The symbol of Hanukah is the nine-branched candlestick. We often think of it as a festival of light, which blurs with every other festival of light found in so many cultures and faiths. But the true story is one of rededication. Leviticus 27 has laws on how a person can dedicate their house, and in Israel housewarming parties are called “Hanukat Beit” parties - “dedication of the house” parties. The Hanukah story is of a housewarming party for the ultimate house.
The festival of Hanukah is about the rededication of the temple after it had been defiled by the Greeks during their conquest of Israel, in the time between the Old and New Testaments. In 165 BC, the Jewish people rose up against the occupying Greeks, and fought to take back their temple and for freedom to practice the Jewish faith. Hanukah is a time to remember their victory, and the story of how the pure and holy oil necessary to light the temple menorah miraculously lasted for seven days longer than expected. It’s about taking back the temple, cleansing it from all impurity and giving it back to God for his holy purposes.
You may know that Yeshua himself celebrated Hanukah - it says in John 10:22, “Then came the Festival of Dedication at Jerusalem. It was winter”. The Greek word can be consecration, dedication, making new again. It then notes how Jesus walks into the sacred place - the holy temple. But it was not so holy about 200 years previously... The Greek tyrant, Antiochus Epiphianes IV, was a brutal and cruel oppressor who took delight in desecrating the Jewish religion. He had pigs slaughtered on the temple altar and forced the Jewish people eat the flesh, banned circumcision and reading the Bible, and made them to bow down to idols. The law and the temple were violated as he filled the holy place with Greek gods. The Jewish Maccabbees rose up in rebellion and recaptured the temple, cleared it of all the defiling objects and rededicated it once again to the God of Israel. This was something to celebrate indeed.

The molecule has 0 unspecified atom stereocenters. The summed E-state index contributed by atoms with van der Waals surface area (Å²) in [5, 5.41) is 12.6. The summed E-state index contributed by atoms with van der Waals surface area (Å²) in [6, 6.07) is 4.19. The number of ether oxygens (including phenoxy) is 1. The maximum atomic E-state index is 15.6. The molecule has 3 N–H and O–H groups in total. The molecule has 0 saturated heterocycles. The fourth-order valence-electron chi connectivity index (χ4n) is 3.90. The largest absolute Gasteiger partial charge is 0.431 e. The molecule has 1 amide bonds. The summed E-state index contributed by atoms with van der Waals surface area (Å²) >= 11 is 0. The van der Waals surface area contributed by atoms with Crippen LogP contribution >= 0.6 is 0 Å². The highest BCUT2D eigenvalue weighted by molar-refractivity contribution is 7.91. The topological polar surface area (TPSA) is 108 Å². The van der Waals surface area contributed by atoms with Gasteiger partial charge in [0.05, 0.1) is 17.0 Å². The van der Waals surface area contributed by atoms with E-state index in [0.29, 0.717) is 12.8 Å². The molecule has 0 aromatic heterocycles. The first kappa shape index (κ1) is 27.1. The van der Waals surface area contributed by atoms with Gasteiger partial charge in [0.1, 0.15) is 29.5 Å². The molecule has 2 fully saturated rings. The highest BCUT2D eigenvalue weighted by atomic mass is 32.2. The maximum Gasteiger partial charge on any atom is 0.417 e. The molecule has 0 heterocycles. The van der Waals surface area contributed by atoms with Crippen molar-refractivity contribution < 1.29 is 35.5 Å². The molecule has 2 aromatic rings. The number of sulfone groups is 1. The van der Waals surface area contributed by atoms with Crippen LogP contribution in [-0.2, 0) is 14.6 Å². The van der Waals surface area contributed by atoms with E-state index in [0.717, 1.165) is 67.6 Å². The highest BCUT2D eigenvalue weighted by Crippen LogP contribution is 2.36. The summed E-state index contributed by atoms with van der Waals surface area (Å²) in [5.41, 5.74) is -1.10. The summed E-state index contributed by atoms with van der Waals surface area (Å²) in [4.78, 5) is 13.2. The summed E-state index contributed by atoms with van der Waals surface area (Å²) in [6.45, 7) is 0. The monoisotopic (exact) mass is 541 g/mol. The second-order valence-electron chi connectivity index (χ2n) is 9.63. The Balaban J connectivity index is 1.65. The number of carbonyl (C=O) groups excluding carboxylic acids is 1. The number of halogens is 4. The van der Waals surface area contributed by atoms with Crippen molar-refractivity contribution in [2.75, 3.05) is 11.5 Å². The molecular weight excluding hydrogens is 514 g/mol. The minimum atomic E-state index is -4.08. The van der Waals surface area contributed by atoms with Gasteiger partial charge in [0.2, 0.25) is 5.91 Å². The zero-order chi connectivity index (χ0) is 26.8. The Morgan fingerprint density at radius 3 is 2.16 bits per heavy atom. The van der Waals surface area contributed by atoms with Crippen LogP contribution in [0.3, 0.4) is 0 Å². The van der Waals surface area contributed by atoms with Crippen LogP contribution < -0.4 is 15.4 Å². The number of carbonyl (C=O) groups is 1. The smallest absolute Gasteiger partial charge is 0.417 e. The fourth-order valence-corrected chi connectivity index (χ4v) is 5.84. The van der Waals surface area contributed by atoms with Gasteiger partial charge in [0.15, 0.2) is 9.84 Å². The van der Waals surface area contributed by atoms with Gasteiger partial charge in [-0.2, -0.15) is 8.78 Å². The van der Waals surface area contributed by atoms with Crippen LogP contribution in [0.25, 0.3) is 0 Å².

There are the two main stories told at Hanukah - the miracle of the oil, and the political victory over the Greeks - but there are other stories and legends connected with Hanukah to be found in ancient Jewish literature, some of which concerned the dedication of the second temple, built at the time of Ezra and Nehemiah on their return from exile in Babylon.
Haggai was prophesying at that time, and in Haggai chapter 2, we see God emphasising a particular date, three times over - the 24th of the 9th month - in verses 10, 18 and 20. Hanukah is the 25th of Kislev (the 9th month - Kislev is a Babylonian name) but Jewish feasts always start the evening beforehand. The chapter is about consecrating the temple, and what makes things “holy” and “defiled”. The people of Israel had been sinning so badly that God removed them from Israel and sent them to Babylon, but now they had come back, eager to follow God’s ways and restore his temple. Beforehand, there was a time of curse and want, but now God promises blessing. It was, in essence, a national rededication:
“‘Now give careful thought to this from this day on—consider how things were before one stone was laid on another in the LORD’s temple. When anyone came to a heap of twenty measures, there were only ten. When anyone went to a wine vat to draw fifty measures, there were only twenty. I struck all the work of your hands with blight, mildew and hail, yet you did not return to me,’ declares the LORD.
‘From this day on, from this twenty-fourth day of the ninth month, give careful thought to the day when the foundation of the LORD’s temple was laid. Give careful thought: Is there yet any seed left in the barn? Until now, the vine and the fig tree, the pomegranate and the olive tree have not borne fruit.
“‘From this day on I will bless you.’”
Could it be that the roots of Hanukah go even deeper than the overthrowing of the Greeks? Perhaps the Jewish festival of rededication goes all the way back to the consecration of the second temple - and of the people themselves.
This is a perfect time to rededicate ourselves once again to God and his purposes, and to pray for the people of Israel to do the same. As believers in Yeshua, we know that WE are his temple, and his Spirit lives in us. The shekina glory, found in the holy of holies, lives inside you and I because we have been purified by the blood of Yeshua, our sacrifice. Please pray too for Jewish people everywhere to come to a true and deep faith in God through his Messiah, Yeshua, and dedicate themselves to him as his dwelling place this Hanukah.